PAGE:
If there's a trait I hate to see in a film critic it's the willingness to dismiss with little thought a film that doesn't immediately reveal itself. So when I sense that tendency in myself, I feel a little guilty.
Take the Coen brothers. I was a fan in college but eventually decided that I'd seen all their tricks and lost interest. College seems like the right age to appreciate their stuff, and while I always wished they'd attempt something a little more ambitious with their obvious gifts, that mythical film has never materialized. I kept watching their movies up through Intolerable Cruelty, the one with George Clooney and Catherine Zeta-Jones, the one with the asthma inhaler gag, the one with the rapid fire conversations that — I remember noting — I'd like to watch again one day, separate from the rest of the film, if possible.
But it was the last straw. The Coens were no longer an auto-see. I skipped The Ladykillers.
Even No Country for Old Men, which I watched in the ritzy digs of Lincoln Center during the New York Film Festival, felt to me like an exercise of their technical abilities — their way with storytelling mechanics more than anything else — and an exercise that sustained a good hour before it drifted into pretensions I didn't believe.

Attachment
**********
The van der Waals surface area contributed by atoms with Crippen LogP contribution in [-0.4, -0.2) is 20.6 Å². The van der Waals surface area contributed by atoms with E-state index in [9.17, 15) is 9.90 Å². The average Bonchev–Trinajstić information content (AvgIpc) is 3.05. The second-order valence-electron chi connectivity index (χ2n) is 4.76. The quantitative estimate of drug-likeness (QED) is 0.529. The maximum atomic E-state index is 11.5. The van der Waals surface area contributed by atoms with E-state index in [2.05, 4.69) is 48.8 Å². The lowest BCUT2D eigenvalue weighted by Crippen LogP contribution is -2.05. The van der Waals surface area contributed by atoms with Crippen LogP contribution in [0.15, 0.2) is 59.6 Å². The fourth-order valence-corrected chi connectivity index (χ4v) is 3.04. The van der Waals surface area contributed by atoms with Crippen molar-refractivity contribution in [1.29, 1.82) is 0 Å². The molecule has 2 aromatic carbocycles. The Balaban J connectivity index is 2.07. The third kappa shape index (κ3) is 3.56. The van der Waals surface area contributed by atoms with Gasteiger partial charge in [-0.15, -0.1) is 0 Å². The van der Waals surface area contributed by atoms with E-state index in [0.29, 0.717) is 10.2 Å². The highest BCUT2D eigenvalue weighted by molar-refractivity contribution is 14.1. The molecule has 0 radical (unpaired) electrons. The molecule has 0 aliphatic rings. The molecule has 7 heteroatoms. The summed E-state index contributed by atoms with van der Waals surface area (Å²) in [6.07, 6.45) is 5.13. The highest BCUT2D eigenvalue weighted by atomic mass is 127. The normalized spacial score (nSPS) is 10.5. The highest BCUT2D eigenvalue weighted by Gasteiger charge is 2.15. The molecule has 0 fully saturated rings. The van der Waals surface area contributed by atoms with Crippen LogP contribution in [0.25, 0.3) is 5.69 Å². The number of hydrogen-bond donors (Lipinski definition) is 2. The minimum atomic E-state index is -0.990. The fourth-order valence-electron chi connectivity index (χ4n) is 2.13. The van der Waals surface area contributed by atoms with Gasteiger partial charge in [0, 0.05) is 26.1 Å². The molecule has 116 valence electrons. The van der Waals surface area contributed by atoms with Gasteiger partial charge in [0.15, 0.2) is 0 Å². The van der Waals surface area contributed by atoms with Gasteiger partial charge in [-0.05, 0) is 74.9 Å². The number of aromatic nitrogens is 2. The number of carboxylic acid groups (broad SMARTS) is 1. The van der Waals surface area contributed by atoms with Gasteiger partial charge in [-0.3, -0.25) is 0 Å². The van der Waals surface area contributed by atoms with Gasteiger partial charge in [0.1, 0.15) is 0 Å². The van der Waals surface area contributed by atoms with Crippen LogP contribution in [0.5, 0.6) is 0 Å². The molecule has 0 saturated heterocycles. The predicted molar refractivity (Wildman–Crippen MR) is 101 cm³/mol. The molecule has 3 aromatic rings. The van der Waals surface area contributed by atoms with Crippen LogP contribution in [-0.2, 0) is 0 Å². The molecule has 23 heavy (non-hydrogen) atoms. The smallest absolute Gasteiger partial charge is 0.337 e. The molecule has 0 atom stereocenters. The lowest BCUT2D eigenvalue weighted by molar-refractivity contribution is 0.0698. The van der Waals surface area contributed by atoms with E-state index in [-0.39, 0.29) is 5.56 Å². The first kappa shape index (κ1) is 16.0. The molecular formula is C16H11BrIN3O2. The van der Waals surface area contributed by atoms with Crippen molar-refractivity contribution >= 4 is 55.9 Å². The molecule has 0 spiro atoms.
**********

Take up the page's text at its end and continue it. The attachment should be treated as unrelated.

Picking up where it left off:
But after a quick dismissal and the subsequent guilt, I gave it more effort. Everyone else was. It seemed only fair. Revisiting No Country for Old Men didn't turn me around, but it reminded me that their exceptionally well-crafted films do offer certain pleasures, like the pleasure of releasing a shoelace from its knot. But when the knot seems to exist for its own sake, when it seems to have been created only for me to unravel — gee, thanks — I'm inclined to use the scissors and get it over with.
Burn After Reading isn't generating the same critical dialogue that No Country for Old Men did, for whatever reason. As our sample of quotes in the grid attest (which are not, of course, representative of the universe of criticism; they're just our faves), this one is disappointing to many people who see it as the return to a lesser form. Me, I'm not sure they ever strayed very far.
But when Michael Sicinski, Mike D'Angelo, Victor Morton, and Karina Longworth actually sort of agree that Burn After Reading has merits and find plenty to roll around in (a couple of them placing it among their favorite films of the year!), maybe it's worth a little more time, even while steeling myself against the the aroma that's always steaming from the Coens stew: that we the viewers — and especially we the critics — are one of the joke's many butts. To bark in all caps at the idiocy of other reviewers, to complain that some of the film's detractors in Toronto* were "people who like to spend a lot of time bitching," is reminiscent of its own noisiest characters.